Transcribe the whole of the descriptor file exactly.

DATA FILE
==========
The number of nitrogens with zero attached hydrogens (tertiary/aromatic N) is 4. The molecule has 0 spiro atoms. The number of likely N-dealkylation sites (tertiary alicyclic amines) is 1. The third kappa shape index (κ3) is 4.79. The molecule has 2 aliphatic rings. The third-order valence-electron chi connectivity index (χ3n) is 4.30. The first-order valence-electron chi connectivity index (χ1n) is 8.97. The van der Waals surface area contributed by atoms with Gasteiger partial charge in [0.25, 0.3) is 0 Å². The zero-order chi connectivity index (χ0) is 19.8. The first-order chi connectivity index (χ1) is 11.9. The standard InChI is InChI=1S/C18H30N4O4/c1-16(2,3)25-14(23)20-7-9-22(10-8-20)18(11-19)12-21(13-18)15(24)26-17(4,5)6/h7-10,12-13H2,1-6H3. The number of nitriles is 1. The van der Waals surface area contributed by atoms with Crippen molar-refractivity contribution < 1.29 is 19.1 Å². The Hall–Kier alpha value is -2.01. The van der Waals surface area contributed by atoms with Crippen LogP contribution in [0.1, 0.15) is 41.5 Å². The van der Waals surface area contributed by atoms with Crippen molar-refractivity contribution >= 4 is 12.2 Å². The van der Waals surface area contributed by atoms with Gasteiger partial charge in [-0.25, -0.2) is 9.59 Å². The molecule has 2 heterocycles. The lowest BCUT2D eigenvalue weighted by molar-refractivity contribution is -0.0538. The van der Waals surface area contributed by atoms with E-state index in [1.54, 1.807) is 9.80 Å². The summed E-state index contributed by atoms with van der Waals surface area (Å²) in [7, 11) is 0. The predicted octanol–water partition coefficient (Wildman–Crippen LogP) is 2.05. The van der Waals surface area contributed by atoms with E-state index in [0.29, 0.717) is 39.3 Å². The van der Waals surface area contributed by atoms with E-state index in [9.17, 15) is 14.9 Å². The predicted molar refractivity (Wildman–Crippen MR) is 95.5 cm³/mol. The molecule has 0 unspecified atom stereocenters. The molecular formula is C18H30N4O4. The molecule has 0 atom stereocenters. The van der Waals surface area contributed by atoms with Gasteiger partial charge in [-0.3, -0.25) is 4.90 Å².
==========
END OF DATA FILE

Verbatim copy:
The number of nitrogens with zero attached hydrogens (tertiary/aromatic N) is 4. The molecule has 0 spiro atoms. The number of likely N-dealkylation sites (tertiary alicyclic amines) is 1. The third kappa shape index (κ3) is 4.79. The molecule has 2 aliphatic rings. The third-order valence-electron chi connectivity index (χ3n) is 4.30. The first-order valence-electron chi connectivity index (χ1n) is 8.97. The van der Waals surface area contributed by atoms with Gasteiger partial charge in [0.25, 0.3) is 0 Å². The zero-order chi connectivity index (χ0) is 19.8. The first-order chi connectivity index (χ1) is 11.9. The standard InChI is InChI=1S/C18H30N4O4/c1-16(2,3)25-14(23)20-7-9-22(10-8-20)18(11-19)12-21(13-18)15(24)26-17(4,5)6/h7-10,12-13H2,1-6H3. The number of nitriles is 1. The van der Waals surface area contributed by atoms with Crippen molar-refractivity contribution < 1.29 is 19.1 Å². The Hall–Kier alpha value is -2.01. The van der Waals surface area contributed by atoms with Crippen LogP contribution in [0.1, 0.15) is 41.5 Å². The van der Waals surface area contributed by atoms with Crippen molar-refractivity contribution >= 4 is 12.2 Å². The van der Waals surface area contributed by atoms with Gasteiger partial charge in [-0.25, -0.2) is 9.59 Å². The molecule has 2 heterocycles. The lowest BCUT2D eigenvalue weighted by molar-refractivity contribution is -0.0538. The van der Waals surface area contributed by atoms with E-state index in [1.54, 1.807) is 9.80 Å². The summed E-state index contributed by atoms with van der Waals surface area (Å²) in [7, 11) is 0. The predicted octanol–water partition coefficient (Wildman–Crippen LogP) is 2.05. The van der Waals surface area contributed by atoms with E-state index in [0.29, 0.717) is 39.3 Å². The van der Waals surface area contributed by atoms with E-state index in [9.17, 15) is 14.9 Å². The predicted molar refractivity (Wildman–Crippen MR) is 95.5 cm³/mol. The molecule has 0 unspecified atom stereocenters. The molecular formula is C18H30N4O4. The molecule has 0 atom stereocenters. The van der Waals surface area contributed by atoms with Gasteiger partial charge in [-0.3, -0.25) is 4.90 Å².